Definitions

from The Century Dictionary and Cyclopedia

  • n. The condition and manners of an affected “fine lady.”

Etymologies

Sorry, no etymologies found.

Examples

  • There was a whiff of that artificial, condescending little-ladyism that is sort of like the cockroach and the spiky horsetail plant, those life forms that have defied the odds and survived intact since remotest prehistoric times, while seemingly hardier creatures were going extinct right and left.

    Did She Take The Hill?

  • Like them, little-ladyism will never be eliminated from the ecosystem, in this case Washington's.

    Did She Take The Hill?

  • In the new trailer for Sex & The City, the schlocky ladyism is so thick you can cut it with a knifeâ€then stab it repeatedly till all the puns, and botox jokes, and cliches have bled out and it stops moving.

    The Sex And The City Movie Has A Trailer! | Best Week Ever

  • Let there be an end of this shy, proud reserve on the one hand, and this shuddering fine ladyism on the other; and we think we shall find both ourselves and the College bettered.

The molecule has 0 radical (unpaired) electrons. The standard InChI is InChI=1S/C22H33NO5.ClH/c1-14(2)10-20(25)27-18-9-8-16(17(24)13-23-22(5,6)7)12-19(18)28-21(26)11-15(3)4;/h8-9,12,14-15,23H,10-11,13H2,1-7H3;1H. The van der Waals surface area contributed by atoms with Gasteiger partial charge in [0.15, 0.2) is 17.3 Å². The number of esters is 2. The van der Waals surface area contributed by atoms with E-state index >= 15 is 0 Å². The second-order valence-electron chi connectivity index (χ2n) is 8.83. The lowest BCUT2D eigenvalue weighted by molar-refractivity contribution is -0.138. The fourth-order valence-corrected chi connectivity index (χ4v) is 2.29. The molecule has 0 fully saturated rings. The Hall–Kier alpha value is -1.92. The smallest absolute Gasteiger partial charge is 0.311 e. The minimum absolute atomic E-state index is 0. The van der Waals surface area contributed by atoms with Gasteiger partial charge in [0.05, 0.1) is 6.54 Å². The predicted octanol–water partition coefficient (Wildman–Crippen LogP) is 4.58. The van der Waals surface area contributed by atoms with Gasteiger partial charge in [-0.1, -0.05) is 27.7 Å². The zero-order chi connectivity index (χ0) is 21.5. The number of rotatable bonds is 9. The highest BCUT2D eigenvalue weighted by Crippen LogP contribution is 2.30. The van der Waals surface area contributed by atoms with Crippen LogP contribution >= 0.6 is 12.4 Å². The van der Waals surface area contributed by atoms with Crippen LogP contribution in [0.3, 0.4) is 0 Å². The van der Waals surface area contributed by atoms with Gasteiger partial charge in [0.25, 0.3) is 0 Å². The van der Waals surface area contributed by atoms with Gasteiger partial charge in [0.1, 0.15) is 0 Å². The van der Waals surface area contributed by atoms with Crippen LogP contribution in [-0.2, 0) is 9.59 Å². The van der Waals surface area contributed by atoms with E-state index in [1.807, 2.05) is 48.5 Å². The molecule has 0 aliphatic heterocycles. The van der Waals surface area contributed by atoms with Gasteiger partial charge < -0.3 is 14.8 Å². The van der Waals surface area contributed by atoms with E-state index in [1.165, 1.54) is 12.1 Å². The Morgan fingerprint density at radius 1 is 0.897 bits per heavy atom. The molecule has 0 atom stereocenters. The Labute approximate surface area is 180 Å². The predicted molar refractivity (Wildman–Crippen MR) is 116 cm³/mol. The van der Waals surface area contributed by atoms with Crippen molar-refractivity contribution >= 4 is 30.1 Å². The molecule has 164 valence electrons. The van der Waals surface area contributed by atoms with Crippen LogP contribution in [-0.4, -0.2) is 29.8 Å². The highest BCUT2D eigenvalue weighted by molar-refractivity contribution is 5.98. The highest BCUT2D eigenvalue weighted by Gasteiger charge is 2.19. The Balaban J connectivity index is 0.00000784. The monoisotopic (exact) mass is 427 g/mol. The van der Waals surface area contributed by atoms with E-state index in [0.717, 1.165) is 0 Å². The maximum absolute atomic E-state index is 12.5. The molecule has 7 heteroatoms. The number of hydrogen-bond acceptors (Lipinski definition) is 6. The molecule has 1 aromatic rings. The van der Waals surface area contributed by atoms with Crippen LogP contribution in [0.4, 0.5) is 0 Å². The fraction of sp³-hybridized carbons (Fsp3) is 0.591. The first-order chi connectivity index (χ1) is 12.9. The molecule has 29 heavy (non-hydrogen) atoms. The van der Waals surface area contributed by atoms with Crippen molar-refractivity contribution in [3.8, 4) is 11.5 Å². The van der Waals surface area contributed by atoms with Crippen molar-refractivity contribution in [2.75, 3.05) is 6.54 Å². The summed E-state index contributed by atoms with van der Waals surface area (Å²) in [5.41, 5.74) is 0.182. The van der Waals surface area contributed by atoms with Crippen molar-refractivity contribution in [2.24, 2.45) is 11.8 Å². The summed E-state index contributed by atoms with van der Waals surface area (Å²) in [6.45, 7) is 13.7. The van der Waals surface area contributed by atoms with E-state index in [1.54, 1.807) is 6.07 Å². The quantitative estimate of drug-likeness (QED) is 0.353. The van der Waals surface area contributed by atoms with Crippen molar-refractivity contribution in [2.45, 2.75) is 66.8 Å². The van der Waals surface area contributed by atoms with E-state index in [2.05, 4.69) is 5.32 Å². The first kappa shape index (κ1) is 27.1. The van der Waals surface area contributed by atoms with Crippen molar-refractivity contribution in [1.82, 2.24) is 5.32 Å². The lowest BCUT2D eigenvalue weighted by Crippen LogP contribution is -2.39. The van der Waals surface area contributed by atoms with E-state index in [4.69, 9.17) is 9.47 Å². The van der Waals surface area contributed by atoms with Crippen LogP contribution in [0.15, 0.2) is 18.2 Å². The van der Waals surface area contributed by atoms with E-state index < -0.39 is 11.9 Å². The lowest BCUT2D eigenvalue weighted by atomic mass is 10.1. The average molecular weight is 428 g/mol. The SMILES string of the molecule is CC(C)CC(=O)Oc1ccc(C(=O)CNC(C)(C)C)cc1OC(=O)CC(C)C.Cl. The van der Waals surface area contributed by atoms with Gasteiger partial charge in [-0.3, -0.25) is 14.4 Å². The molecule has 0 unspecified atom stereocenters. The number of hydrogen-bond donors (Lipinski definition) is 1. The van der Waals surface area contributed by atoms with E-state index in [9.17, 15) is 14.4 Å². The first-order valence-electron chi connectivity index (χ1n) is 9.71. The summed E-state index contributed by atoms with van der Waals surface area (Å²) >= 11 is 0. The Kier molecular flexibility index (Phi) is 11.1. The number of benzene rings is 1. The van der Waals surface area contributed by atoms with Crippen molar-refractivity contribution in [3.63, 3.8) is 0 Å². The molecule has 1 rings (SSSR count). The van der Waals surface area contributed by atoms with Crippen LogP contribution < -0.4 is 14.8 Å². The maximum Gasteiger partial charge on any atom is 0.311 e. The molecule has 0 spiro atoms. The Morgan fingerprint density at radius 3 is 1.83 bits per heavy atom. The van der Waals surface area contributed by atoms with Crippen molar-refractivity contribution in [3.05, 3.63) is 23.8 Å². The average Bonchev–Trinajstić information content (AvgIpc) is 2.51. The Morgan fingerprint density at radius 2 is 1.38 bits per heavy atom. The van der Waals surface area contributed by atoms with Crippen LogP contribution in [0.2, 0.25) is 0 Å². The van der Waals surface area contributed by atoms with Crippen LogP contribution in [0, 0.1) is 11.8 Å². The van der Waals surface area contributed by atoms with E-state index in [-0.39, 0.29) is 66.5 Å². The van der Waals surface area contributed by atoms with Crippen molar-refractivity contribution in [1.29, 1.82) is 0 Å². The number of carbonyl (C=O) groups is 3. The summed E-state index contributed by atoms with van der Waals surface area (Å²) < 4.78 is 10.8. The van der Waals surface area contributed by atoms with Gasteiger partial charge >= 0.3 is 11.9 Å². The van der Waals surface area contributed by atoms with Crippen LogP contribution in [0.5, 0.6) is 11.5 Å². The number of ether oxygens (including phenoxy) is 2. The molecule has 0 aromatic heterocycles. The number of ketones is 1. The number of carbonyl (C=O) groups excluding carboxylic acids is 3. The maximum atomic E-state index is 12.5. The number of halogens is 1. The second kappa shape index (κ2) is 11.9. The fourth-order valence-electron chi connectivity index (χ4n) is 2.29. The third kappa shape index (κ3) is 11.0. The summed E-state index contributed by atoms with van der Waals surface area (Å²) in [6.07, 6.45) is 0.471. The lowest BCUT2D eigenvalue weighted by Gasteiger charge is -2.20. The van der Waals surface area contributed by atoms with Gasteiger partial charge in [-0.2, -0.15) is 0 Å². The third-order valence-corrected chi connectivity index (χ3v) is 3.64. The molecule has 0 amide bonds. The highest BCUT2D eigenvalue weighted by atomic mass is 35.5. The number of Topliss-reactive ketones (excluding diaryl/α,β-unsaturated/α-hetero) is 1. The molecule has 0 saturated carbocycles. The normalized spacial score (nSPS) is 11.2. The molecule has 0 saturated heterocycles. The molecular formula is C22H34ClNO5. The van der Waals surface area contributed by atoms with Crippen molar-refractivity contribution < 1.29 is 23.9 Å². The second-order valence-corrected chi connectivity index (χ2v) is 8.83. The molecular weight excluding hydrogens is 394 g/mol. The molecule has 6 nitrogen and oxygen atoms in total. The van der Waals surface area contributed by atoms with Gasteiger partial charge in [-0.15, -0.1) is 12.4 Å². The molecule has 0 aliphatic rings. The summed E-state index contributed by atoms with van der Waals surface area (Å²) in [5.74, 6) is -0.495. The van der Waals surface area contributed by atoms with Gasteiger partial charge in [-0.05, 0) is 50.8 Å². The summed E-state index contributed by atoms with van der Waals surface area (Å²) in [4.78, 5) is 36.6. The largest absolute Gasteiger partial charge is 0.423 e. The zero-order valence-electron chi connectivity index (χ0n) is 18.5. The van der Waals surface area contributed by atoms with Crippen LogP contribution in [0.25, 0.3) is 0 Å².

Lay Morals

  • But her attention was speedily diverted by the squabble going on in the corner; for Fanny, forgetful of her young-ladyism and her sixteen years, had boxed Tom's ears, and Tom, resenting the insult, had forcibly seated her in the coal-hod, where he held her with one hand while he returned the compliment with the other.

    An Old-Fashioned Girl

  • It is true there were some symptoms of fine ladyism that grumbled at washing clothes, grinding sand, and cleaning up dirty dishes; the latter was carried to so great a height that Zoë and Lilly came to me with a flat refusal to wash the breakfast plates.

    Yr Ynys Unyg The Lonely Island

  • Having freed himself from fine-gentlemanism, he had quite unconsciously fallen the more easily a prey to fine-ladyism; all his conservatism had gone into that, as a man, forced to give up his garden, might cherish one lovely potted plant.

    The Happiest Time of Their Lives

  • 'These common people are most insolent,' said Bell, with an affectation of fine ladyism.

    The Bishop's Secret

  • But Sheridan's granddaughter was quite the wrong subject for these experiments in fine-ladyism, and she lost no time in replying as follows: --

    Collections and Recollections

  • It was a graceful and characteristic attitude, and it seemed to him affectation -- a piece of her fine-ladyism.

    Eleanor

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